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Fathers influence career choices

Fathers influence career choices

June 13th, 2018 by David Wilson in Local News

<p>Democrat photo / David A. Wilson</p><p>Dr. Ned A. Hug, who influenced a daughter to go into the chiropractic profession, also followed his father into the same profession.</p>

As we come closer to Father's Day, the importance of a father's influence may be considered in the career choices of their children. One family with long-time California connections proves this can still be the case.

A local chiropractor, Dr. Ned A. Hug, D.C., has been practicing his profession since 1967 in California. His office is at 601 E. Smith St., California. He opened an office, Chiro West, 3432 W. Truman Blvd., Jefferson City, about 10 years ago.

But he's not the first Hug to practice chiropractic health care in California. In 1951, Hug's father, Dr. P. W. Hug, decided to move his practice to California after talking with Marvin Crawford, publisher of the California Democrat.

Hug's father had a practice in Hermann and Chamois for a number of years. He had graduated in 1923 from Palmer College of Chiropractic, the founding college of chiropractic, located in Davenport, Iowa.

According to the Sedalia Democrat, the older Hug was active in the community. At the time of his death in 1964, he was not only a practicing chiropractor, he was a member of the California City Council. Because of the mentorship of an uncle, the Hug's father went into chiropractic health care.

"I thought this was my calling," Hug said about his decision to enter the profession. He graduated from Palmer College of Chiropractic, beginning his practice in California 51 years ago, about three years after the death of his father.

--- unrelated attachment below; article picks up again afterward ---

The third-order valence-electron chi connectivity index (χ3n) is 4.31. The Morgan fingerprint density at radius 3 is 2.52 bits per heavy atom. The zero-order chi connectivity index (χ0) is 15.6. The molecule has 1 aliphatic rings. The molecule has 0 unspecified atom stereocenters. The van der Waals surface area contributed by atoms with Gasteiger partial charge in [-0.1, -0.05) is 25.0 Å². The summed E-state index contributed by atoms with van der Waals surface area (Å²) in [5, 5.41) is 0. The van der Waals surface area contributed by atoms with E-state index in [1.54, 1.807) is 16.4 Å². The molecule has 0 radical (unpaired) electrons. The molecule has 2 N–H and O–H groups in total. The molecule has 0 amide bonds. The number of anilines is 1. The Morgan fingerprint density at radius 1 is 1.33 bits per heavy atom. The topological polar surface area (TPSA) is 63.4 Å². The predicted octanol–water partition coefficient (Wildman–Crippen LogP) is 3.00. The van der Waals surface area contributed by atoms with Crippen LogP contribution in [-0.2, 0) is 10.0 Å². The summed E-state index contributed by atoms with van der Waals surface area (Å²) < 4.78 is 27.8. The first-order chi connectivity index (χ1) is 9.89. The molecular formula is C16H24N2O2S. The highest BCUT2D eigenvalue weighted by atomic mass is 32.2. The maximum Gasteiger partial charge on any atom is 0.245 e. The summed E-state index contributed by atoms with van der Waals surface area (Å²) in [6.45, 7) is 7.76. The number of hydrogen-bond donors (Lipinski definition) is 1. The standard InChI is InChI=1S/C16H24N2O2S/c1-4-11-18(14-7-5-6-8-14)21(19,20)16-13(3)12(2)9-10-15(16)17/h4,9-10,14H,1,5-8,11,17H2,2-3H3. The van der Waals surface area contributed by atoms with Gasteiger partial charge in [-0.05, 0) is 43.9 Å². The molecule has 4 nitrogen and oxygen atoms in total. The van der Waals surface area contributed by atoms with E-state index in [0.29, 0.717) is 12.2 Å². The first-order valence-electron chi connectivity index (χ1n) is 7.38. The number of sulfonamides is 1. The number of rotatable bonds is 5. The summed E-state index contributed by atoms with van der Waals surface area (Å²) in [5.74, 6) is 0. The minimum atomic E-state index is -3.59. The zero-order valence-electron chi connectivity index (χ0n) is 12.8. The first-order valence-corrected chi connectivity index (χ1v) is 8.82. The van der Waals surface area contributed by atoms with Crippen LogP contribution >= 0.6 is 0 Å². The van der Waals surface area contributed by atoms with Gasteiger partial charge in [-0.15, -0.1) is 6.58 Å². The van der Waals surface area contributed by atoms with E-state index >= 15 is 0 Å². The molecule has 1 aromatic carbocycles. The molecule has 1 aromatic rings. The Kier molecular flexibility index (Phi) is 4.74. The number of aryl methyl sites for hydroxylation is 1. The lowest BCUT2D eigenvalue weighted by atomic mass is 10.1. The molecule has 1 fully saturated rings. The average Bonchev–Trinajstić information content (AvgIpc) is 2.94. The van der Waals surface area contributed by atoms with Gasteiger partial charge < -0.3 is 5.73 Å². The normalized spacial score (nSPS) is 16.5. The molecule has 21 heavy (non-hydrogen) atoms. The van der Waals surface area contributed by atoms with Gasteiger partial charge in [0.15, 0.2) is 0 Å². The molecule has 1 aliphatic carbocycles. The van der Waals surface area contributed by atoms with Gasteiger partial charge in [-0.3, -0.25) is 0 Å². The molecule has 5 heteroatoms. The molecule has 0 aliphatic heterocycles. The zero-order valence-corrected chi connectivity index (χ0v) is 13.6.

He appreciates the concept of a healthy spine as being very important.

"I go directly to fix the symptoms, the place where the spine is out of alignment," Hug said. "Straighten the spine and it heals. It's like a rock in your shoe. Take the rock out and the foot heals."

The father's influence continues on to yet a third generation. Hug has five children, three sons and two daughters. One daughter, Dr. Amy Hug Pike, and her husband, Dr. Chuck Pike, have a chiropractic practice in Osage Beach. They graduated from Cleveland University, Kansas City, with doctor of chiropractic degrees.

And it continues on. Hug's younger daughter, Carolyn, while not planning to practice as far as we know, is married to Corey Spraggs, currently a student of chiropractic medicine at the same university. This is Spraggs' second career. The first was as a firefighter.

On this Father's Day, remember the importance of fathers in the family. A father teaches many things to children, such as the meaning of responsibility and the value of work, especially hard work. And a father may well direct a child to a possible career choice, such as has Hug.